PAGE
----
What came first the chicken or the egg? I cannot answer this question but I am going to start with the egg.
Eggs can be incubated either under a broody hen or in an incubator. The hen should not be a large meat bird as these will crush the eggs. Many egg laying breeds do not seem to have the instinct to sit for the full three weeks. I have found bantams to be the best sitter and make excellent mothers. I have set a bantam at the same time as I filled my incubator and given her up to 40 chickens. Believe it or not she will cover all 40 and bring them. They do, in fact, seem to get a better start in life with a bantam as she will introduce them to foods that chickens on their own may takes days to recognise as food.
I will concentrate on incubation in this article but refer to a broody hen along the way.
Selecting eggs is important. They should be normal eggs, not deformed, too small or too large. Do not attempt to incubate double yolkers. They may not fit into your incubator and they may fall off your tuner. Eggs need to be clean. Do not wash any dirty eggs; discard them, as washing will remove a protective protein coat called a cuticle which protects the egg from bacteria infection.
Eggs should be fertile, for this you will need a rooster, 1 rooster for 20 hens is sufficient.
Coming out of winter many of the early eggs will be infertile and as a result are only good for eating. Egg fertility will depend on the age of you rooster and hens, younger rooster will do the job earlier than older roosters who may not get really into the job until the spring salsas (21stof September in the southern hemisphere.)
In any case every time you eat an egg check to see if it is fertile. Fertile eggs have a white structure hanging off the yolk. This is the embryo (baby chicken.)
Store the eggs point down, between 12 and 22 degree Celsius. This temperature is crucial as the embryos will die if stored outside this temperature. This includes the temperature of your hen house, if the temperature of the embryo falls outside this temperature range between laying and collection the egg will be no good…
I store mine in an old Esky which can be turned two of three times a day through a full 90 degrees. This prevents the embryo from become stuck on the yolk.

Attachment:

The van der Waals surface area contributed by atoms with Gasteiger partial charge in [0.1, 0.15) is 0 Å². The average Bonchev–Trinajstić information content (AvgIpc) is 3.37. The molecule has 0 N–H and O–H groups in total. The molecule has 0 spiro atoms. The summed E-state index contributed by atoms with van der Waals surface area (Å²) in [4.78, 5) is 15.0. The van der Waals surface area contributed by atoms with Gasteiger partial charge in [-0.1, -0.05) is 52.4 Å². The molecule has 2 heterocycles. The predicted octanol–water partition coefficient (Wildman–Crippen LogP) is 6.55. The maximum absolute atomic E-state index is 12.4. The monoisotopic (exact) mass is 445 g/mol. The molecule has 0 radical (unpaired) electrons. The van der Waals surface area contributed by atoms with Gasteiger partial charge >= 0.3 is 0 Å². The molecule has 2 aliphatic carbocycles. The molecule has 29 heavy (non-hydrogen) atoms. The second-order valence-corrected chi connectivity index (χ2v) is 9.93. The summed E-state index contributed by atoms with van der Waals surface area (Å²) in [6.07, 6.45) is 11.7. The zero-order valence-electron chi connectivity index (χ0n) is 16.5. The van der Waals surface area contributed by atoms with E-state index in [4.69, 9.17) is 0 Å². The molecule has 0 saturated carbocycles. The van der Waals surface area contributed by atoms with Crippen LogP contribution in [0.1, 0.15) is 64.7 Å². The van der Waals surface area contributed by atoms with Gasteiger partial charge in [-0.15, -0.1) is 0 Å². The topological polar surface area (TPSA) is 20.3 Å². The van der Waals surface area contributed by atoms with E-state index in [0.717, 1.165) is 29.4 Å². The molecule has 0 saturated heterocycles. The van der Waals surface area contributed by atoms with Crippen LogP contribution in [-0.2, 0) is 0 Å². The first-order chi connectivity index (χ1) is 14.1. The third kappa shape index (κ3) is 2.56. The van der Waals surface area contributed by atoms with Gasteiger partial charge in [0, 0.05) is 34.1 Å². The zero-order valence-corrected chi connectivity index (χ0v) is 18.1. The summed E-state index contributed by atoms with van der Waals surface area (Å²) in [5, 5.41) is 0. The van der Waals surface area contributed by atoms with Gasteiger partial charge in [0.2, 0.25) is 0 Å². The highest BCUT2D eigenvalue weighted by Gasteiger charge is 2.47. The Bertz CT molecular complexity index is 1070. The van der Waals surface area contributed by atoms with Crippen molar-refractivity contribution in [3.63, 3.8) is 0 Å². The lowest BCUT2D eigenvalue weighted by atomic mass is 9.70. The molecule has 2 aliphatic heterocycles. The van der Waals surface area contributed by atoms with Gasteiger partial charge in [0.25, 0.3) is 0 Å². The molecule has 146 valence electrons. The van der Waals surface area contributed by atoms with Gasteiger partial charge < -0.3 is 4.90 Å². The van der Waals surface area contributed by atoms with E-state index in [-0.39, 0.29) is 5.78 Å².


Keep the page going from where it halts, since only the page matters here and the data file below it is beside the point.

Many books say you can store eggs up to 14 days, I find more than 7 days is a risk and reduces fertility.
Once you have enough eggs to fill your incubator, turn it on and allow 24 hours for the temperature to stabilise. This should be 37.4 degrees Celsius for chicken eggs.
Incubators can be purchased├é┬áon eBay for between $200 and $300, I have seen them go at chook actions for between $50 and $100. These prices are for the Hova-Bator pictured above.
Here the incubator is full with 42 eggs placed point down on the automatic turner.
Note the remote weather sensor in the top right hand corner. This allows me to monitor the temperature and humidity from my lounge chair. The thermometer should read 37.4 .C; the remote sensor will read about 35 to 36. These can be obtained on eBay for less than $30.
The humidity should be between 45 and 50%.
Following instructions with your incubator, place water in the bottom as instructed and place the lid on the top.
Top up the water as required.
Incubation is a balance act between:
- Temperature (37.4)
- Humidity (between 45 and 50%)
- Oxygen, the incubator has holes which allow oxygen in, a fan also helps here.
- The room temperature which ideally should be 20 degrees C. (This is difficult to achieve.)
- Turn the eggs through at least 90 degrees at least twice per day. The Automatic turner will do this for you and well worth the little extra you have to pay.
You can also set your broody bantam at this stage and leave alone for 21 days; she will do all the work.
After five days you can candle your eggs.